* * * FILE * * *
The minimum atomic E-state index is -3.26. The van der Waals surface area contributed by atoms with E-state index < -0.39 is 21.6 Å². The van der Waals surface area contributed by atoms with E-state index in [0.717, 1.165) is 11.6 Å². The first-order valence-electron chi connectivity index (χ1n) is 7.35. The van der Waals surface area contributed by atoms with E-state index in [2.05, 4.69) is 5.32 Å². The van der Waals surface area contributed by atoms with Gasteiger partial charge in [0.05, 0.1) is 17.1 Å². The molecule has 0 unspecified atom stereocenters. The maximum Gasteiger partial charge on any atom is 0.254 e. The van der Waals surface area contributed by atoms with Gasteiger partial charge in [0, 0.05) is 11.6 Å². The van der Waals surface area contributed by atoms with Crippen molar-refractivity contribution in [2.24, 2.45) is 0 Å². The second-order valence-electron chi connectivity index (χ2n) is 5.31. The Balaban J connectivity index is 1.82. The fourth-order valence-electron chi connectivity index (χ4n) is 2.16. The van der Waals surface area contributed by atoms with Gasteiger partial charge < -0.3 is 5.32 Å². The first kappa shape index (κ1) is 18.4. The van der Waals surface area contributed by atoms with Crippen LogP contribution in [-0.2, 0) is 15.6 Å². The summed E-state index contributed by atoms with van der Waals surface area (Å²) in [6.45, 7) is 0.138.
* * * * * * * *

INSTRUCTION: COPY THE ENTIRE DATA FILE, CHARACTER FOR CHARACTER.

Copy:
The minimum atomic E-state index is -3.26. The van der Waals surface area contributed by atoms with E-state index < -0.39 is 21.6 Å². The van der Waals surface area contributed by atoms with E-state index in [0.717, 1.165) is 11.6 Å². The first-order valence-electron chi connectivity index (χ1n) is 7.35. The van der Waals surface area contributed by atoms with E-state index in [2.05, 4.69) is 5.32 Å². The van der Waals surface area contributed by atoms with Gasteiger partial charge in [0.05, 0.1) is 17.1 Å². The molecule has 0 unspecified atom stereocenters. The maximum Gasteiger partial charge on any atom is 0.254 e. The van der Waals surface area contributed by atoms with Gasteiger partial charge in [0, 0.05) is 11.6 Å². The van der Waals surface area contributed by atoms with Crippen molar-refractivity contribution in [2.24, 2.45) is 0 Å². The second-order valence-electron chi connectivity index (χ2n) is 5.31. The Balaban J connectivity index is 1.82. The fourth-order valence-electron chi connectivity index (χ4n) is 2.16. The van der Waals surface area contributed by atoms with Gasteiger partial charge < -0.3 is 5.32 Å². The first kappa shape index (κ1) is 18.4. The van der Waals surface area contributed by atoms with Crippen LogP contribution in [-0.2, 0) is 15.6 Å². The summed E-state index contributed by atoms with van der Waals surface area (Å²) in [6.45, 7) is 0.138.